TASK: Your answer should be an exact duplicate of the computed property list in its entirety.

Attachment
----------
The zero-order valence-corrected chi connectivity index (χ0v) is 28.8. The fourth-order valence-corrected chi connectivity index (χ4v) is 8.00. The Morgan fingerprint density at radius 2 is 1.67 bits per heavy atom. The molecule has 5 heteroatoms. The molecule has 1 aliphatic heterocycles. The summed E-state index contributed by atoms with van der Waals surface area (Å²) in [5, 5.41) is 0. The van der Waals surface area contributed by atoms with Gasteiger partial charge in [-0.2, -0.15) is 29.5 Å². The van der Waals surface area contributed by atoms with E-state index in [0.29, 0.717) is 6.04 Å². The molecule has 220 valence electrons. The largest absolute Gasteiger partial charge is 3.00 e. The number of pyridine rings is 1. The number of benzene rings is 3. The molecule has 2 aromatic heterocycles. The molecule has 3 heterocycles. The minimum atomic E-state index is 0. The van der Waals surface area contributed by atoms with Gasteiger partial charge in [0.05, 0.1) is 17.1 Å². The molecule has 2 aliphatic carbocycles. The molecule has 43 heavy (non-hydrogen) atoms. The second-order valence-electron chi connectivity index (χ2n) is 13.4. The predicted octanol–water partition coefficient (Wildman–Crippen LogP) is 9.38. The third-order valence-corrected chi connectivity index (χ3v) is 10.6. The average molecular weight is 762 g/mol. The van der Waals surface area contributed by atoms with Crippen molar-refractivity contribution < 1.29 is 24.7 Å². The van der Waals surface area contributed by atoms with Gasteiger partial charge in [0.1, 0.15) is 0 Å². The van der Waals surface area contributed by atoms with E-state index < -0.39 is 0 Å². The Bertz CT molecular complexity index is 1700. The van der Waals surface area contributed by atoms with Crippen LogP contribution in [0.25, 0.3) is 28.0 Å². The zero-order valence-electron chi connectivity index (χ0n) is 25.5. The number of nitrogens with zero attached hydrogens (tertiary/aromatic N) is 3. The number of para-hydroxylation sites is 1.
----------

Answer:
The zero-order valence-corrected chi connectivity index (χ0v) is 28.8. The fourth-order valence-corrected chi connectivity index (χ4v) is 8.00. The Morgan fingerprint density at radius 2 is 1.67 bits per heavy atom. The molecule has 5 heteroatoms. The molecule has 1 aliphatic heterocycles. The summed E-state index contributed by atoms with van der Waals surface area (Å²) in [5, 5.41) is 0. The van der Waals surface area contributed by atoms with Gasteiger partial charge in [-0.2, -0.15) is 29.5 Å². The van der Waals surface area contributed by atoms with E-state index in [0.29, 0.717) is 6.04 Å². The molecule has 220 valence electrons. The largest absolute Gasteiger partial charge is 3.00 e. The number of pyridine rings is 1. The number of benzene rings is 3. The molecule has 2 aromatic heterocycles. The molecule has 3 heterocycles. The minimum atomic E-state index is 0. The van der Waals surface area contributed by atoms with Gasteiger partial charge in [0.05, 0.1) is 17.1 Å². The molecule has 2 aliphatic carbocycles. The molecule has 43 heavy (non-hydrogen) atoms. The second-order valence-electron chi connectivity index (χ2n) is 13.4. The predicted octanol–water partition coefficient (Wildman–Crippen LogP) is 9.38. The third-order valence-corrected chi connectivity index (χ3v) is 10.6. The average molecular weight is 762 g/mol. The van der Waals surface area contributed by atoms with Crippen molar-refractivity contribution < 1.29 is 24.7 Å². The van der Waals surface area contributed by atoms with Gasteiger partial charge in [0.1, 0.15) is 0 Å². The van der Waals surface area contributed by atoms with E-state index < -0.39 is 0 Å². The Bertz CT molecular complexity index is 1700. The van der Waals surface area contributed by atoms with Crippen LogP contribution in [0.25, 0.3) is 28.0 Å². The zero-order valence-electron chi connectivity index (χ0n) is 25.5. The number of nitrogens with zero attached hydrogens (tertiary/aromatic N) is 3. The number of para-hydroxylation sites is 1.